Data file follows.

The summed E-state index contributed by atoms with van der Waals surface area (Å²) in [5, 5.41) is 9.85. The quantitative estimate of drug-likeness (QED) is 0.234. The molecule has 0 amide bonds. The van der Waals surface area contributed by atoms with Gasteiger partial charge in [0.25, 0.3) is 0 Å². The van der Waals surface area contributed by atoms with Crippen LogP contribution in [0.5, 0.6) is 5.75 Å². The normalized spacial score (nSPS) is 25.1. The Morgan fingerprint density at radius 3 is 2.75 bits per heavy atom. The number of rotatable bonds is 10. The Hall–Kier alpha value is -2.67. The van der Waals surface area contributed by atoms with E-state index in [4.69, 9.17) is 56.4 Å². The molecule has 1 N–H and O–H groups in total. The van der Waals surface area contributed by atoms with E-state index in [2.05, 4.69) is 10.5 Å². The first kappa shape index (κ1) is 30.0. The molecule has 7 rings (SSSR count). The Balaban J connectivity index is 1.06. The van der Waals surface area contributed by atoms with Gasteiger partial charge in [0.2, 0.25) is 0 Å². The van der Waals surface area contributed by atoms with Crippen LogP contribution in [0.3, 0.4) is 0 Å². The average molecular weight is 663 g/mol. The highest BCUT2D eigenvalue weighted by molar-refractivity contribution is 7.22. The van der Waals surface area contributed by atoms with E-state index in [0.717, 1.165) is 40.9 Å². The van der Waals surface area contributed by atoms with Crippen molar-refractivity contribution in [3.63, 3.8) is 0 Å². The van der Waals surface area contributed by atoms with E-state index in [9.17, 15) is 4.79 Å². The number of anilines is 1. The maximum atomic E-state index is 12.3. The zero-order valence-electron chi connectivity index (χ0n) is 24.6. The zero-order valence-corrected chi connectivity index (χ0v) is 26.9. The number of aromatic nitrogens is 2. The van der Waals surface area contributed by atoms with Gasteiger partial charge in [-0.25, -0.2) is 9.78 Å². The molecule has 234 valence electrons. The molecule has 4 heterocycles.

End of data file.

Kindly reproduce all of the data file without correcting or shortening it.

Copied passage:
The summed E-state index contributed by atoms with van der Waals surface area (Å²) in [5, 5.41) is 9.85. The quantitative estimate of drug-likeness (QED) is 0.234. The molecule has 0 amide bonds. The van der Waals surface area contributed by atoms with Gasteiger partial charge in [0.25, 0.3) is 0 Å². The van der Waals surface area contributed by atoms with Crippen LogP contribution in [0.5, 0.6) is 5.75 Å². The normalized spacial score (nSPS) is 25.1. The Morgan fingerprint density at radius 3 is 2.75 bits per heavy atom. The number of rotatable bonds is 10. The Hall–Kier alpha value is -2.67. The van der Waals surface area contributed by atoms with E-state index in [4.69, 9.17) is 56.4 Å². The molecule has 1 N–H and O–H groups in total. The van der Waals surface area contributed by atoms with E-state index in [2.05, 4.69) is 10.5 Å². The first kappa shape index (κ1) is 30.0. The molecule has 7 rings (SSSR count). The Balaban J connectivity index is 1.06. The van der Waals surface area contributed by atoms with Gasteiger partial charge in [0.2, 0.25) is 0 Å². The van der Waals surface area contributed by atoms with Crippen LogP contribution in [0.3, 0.4) is 0 Å². The average molecular weight is 663 g/mol. The highest BCUT2D eigenvalue weighted by molar-refractivity contribution is 7.22. The van der Waals surface area contributed by atoms with E-state index in [0.717, 1.165) is 40.9 Å². The van der Waals surface area contributed by atoms with Crippen molar-refractivity contribution in [3.63, 3.8) is 0 Å². The van der Waals surface area contributed by atoms with E-state index in [9.17, 15) is 4.79 Å². The number of anilines is 1. The maximum atomic E-state index is 12.3. The zero-order valence-electron chi connectivity index (χ0n) is 24.6. The zero-order valence-corrected chi connectivity index (χ0v) is 26.9. The number of aromatic nitrogens is 2. The van der Waals surface area contributed by atoms with Gasteiger partial charge in [-0.25, -0.2) is 9.78 Å². The molecule has 234 valence electrons. The molecule has 4 heterocycles.